Small amounts of "Panda flux" have tended to follow after each iteration. And that flux has meant some sites that were hurt regain traffic (some or all) - and likewise some sites that got a boost have lost some or all of their gains.

This flux tends to affect only a small portion of all the sites impacted, whether positively or negatively, and so this "Panda flux" had seen little comment here in the past, just a few posts.

As a matter of fact (and human nature) we see many fewer posts from websites that gained in any Panda iteration than we do from those whose traffic suffers. That does tend to give a skewed sense of what's going on. So those who have access to large amounts of rankings data - not just their own niche - have an advantage in seeing the bigger picture.

I wish I had more of that kind of data myself. I only have a taste, and so far it hasn't been enough to indicate any conclusions, but it can be tantalizing.

tedster




msg:4372699
 1:02 pm on Oct 10, 2011 (gmt 0)

The following idea is speculation only. My thoughts have been partially stimulated by the "Panda flux" phenomenon, and also by the idea of machine learning and data modeling for complex goals.

Trying to build a machine model that simulates the human idea of "quality" is a highly adventurous undertaking. We've all seen examples this year of how these early results have missed the mark.

There is another area of human endeavor where machine learning and data modeling is trying to achieve a complex goal - weather forecasting. And that area has several decades of experience built up. If your experience goes back a few decades, you probably realize that short term weather forecasting has improved rather remarkably over that time.

Weather prediction relies on using more than one algorithm - each model takes its data model through to an end result, but then those various predictions get integrated (often by human analysts). You see this especially around predicting hurricane tracks. My point being that a single algorithm is often not enough to accomplish complex goals.

And so I wonder if the "Panda flux" we notice is the result of other supportive algorithms kicking in to balance the main algorithm - perhaps being integrated after some human analysis of the shortfalls and edges cases that surfaced.

The "main Panda algorithm" itself may really be a complex combination of several different models. If that's so, then it would be almost impossible to reverse engineer the thing - and it certainly does seem impossible to take apart right now. In the frustrating absence of some basic understanding, the only guesses we can make are based on very localized and (relatively) small data sets that we each have access to.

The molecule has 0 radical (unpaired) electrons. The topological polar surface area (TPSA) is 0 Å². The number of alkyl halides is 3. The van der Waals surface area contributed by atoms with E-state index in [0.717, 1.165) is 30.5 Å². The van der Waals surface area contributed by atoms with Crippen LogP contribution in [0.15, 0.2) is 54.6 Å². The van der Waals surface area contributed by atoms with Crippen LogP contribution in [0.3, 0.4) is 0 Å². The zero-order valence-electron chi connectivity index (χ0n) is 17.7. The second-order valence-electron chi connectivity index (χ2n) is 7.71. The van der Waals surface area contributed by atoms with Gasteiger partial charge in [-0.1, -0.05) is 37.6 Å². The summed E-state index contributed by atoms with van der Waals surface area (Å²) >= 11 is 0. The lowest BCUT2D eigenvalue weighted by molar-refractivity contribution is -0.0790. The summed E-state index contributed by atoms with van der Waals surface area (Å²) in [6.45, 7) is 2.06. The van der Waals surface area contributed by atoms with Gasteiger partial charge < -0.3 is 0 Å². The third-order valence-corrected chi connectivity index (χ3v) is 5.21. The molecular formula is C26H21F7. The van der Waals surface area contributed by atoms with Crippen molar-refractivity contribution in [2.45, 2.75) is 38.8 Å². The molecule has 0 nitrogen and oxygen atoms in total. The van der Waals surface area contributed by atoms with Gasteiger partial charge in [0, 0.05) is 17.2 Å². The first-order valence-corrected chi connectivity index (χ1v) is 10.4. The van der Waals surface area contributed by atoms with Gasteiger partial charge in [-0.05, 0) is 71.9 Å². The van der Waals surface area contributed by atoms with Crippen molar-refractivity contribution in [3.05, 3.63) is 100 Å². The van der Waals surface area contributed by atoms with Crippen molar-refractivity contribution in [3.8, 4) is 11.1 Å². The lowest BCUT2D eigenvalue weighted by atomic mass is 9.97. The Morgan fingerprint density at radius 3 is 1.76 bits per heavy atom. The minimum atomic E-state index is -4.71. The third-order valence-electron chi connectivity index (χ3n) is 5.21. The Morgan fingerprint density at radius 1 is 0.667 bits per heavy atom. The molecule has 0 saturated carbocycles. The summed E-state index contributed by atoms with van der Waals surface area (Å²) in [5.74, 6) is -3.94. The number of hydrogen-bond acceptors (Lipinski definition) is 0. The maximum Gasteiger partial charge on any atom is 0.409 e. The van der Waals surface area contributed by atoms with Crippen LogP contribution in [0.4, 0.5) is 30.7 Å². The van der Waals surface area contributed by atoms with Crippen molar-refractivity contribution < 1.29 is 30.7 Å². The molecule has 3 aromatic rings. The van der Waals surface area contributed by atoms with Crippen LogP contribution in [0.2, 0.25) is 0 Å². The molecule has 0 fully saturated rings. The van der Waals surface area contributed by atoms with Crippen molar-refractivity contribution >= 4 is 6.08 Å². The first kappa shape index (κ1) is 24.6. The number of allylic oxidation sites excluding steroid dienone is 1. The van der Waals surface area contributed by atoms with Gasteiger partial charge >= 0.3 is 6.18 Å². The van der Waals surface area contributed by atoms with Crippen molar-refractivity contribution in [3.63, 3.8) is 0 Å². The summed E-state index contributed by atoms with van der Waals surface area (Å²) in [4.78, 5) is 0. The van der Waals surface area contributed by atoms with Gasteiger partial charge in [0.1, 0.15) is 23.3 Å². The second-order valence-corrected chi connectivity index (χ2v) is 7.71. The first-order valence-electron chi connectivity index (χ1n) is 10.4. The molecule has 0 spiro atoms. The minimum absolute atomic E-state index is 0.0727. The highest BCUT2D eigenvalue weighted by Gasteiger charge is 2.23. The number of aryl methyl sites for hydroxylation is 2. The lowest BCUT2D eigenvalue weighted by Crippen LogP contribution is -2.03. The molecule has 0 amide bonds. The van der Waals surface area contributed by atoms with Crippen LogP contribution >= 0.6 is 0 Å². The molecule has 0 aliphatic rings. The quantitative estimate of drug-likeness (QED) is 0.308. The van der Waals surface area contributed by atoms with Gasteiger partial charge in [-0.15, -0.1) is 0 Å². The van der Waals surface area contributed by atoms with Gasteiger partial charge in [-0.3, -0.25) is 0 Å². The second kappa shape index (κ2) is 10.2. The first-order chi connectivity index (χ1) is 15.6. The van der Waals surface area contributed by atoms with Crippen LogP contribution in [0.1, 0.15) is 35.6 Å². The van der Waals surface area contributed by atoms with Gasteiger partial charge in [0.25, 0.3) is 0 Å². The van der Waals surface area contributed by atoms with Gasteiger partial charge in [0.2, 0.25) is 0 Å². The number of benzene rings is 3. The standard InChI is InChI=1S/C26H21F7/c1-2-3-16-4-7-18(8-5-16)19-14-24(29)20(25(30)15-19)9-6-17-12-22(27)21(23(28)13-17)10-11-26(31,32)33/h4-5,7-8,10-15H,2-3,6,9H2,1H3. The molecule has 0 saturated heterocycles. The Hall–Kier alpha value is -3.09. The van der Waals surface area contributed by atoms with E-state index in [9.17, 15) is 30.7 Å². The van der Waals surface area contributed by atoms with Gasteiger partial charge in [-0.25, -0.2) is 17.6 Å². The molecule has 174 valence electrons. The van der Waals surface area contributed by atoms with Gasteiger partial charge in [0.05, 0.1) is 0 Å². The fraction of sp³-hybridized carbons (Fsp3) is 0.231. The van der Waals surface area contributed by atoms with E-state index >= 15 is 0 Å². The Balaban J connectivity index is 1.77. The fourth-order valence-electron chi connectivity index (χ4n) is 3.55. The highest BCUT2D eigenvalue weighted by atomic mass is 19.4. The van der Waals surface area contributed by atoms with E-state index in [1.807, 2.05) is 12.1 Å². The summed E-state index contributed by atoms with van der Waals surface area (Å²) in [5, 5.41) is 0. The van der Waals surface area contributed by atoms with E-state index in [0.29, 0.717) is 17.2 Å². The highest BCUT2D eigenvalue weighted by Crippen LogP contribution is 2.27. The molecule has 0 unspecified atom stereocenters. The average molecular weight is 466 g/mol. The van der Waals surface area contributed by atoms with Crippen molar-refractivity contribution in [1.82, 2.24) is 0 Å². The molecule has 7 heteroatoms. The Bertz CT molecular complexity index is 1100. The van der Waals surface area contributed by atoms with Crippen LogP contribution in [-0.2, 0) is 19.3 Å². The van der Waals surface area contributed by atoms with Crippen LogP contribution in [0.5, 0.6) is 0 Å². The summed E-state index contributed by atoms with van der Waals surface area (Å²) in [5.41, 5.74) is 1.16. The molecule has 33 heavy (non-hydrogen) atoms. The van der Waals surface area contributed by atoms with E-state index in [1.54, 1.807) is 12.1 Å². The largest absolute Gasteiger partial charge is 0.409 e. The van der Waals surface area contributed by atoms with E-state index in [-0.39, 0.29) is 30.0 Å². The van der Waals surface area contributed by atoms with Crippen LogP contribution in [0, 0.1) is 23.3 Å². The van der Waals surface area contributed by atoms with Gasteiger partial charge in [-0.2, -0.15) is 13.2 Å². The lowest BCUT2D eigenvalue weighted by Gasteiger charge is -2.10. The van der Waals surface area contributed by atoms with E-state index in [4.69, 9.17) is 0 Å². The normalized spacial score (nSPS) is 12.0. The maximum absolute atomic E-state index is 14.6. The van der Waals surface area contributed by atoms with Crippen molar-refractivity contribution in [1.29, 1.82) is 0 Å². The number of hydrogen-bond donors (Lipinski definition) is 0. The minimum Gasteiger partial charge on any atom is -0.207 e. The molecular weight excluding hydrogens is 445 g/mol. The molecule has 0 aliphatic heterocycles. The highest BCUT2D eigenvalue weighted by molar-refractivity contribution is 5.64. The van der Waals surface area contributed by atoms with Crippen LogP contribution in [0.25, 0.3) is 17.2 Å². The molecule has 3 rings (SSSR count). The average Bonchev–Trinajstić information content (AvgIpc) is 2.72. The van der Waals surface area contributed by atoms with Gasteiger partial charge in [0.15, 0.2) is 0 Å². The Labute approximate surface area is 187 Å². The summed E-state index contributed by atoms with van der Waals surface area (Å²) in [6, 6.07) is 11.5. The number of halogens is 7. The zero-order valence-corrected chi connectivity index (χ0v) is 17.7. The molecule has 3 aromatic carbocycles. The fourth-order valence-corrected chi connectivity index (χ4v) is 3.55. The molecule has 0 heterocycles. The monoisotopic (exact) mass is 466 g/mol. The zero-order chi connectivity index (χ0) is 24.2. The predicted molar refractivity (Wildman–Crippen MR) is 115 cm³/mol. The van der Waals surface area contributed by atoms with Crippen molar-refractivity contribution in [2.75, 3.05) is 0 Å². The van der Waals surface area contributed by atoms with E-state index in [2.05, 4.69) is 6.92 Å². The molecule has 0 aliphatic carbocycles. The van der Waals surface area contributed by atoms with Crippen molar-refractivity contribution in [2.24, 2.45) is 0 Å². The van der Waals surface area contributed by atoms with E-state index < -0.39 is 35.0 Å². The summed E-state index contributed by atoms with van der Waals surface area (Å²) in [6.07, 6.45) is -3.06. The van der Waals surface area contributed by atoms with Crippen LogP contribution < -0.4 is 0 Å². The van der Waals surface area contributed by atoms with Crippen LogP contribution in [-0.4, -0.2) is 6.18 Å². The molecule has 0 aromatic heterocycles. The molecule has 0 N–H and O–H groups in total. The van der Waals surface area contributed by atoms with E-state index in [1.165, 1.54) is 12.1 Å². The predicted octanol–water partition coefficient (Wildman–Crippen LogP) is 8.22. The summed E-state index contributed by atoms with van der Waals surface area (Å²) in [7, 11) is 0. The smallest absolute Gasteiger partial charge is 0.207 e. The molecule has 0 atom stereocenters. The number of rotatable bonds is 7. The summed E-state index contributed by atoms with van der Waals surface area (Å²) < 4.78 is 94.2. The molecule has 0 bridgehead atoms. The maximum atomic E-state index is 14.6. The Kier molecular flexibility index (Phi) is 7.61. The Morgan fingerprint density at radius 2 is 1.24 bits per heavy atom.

Freedom




msg:4372713
 1:13 pm on Oct 10, 2011 (gmt 0)

Wonderful post tedter. It would explain why so many webmasters see "one thing," and other see something different.

Dave_Hybrid




msg:4372721
 1:28 pm on Oct 10, 2011 (gmt 0)

Yep, thanks for that, interesting reading.

Hissingsid




msg:4372725
 1:44 pm on Oct 10, 2011 (gmt 0)

I remember off forum discussions with various people after the Florida update. It ended up that it didn't really matter what you thought had caused the problem. What mattered was finding something that you really believed in and doing something about it in a concerted way. Some people thought it was an over optimisation penalty that caused their problem, others that semantics was the root issue and that they needed to broaden their page and site semantics.

In the end doing something about one of these probably did something about the other so it didn't matter if you were right.

I think that Panda is probably the same in terms of find something you believe in and implement it. If you work on the assumption that you need to improve the user experience, find reasons for people to find satisfaction in your site and make your site more semantically rich there's a fair chance that you will do stuff that gives the right signals to Google and you'll start the recovery.

That's what I think I'll do anyway.

Sid

Matrix




msg:4372740
 2:35 pm on Oct 10, 2011 (gmt 0)

I have a question?

is all you guys using Google analytic on site that are punish ?

dunivan




msg:4372741
 2:37 pm on Oct 10, 2011 (gmt 0)

There are ways te recover from panda, just the majority of large-site owners don't feel like the rigorous review that must be done to identify problems and attempt to remedy them. Look for content that has a high bounce rate pre-panda. Scrutinize it with the 22 questions google put out, re write it to be THE SOURCE of information on that topic. If you are unsure about some content, put it on an island, a subdomain for example, and see what kind of search impact it has for those keywords.

For those concerned that the google crawl spike is indicative of getting nailed by panda - it is not, i have a few sites that were crawled at double rates for a day and have had no panda issue.

Also, if you think you have been hit, check your organic search traffic, if this seems to be the same, it is probably not panda.

Matrix




msg:4372748
 2:49 pm on Oct 10, 2011 (gmt 0)

For those concerned that the google crawl spike is indicative of getting nailed by panda - it is not, i have a few sites that were crawled at double rates for a day and have had no panda issue.


Crawling rate have been accelerate for a reason, to find the sites that have bad and good content or use allots of long tail keyword to rank better then the sites that rank good for short key word and in fact should also rank top for long tail key phrase...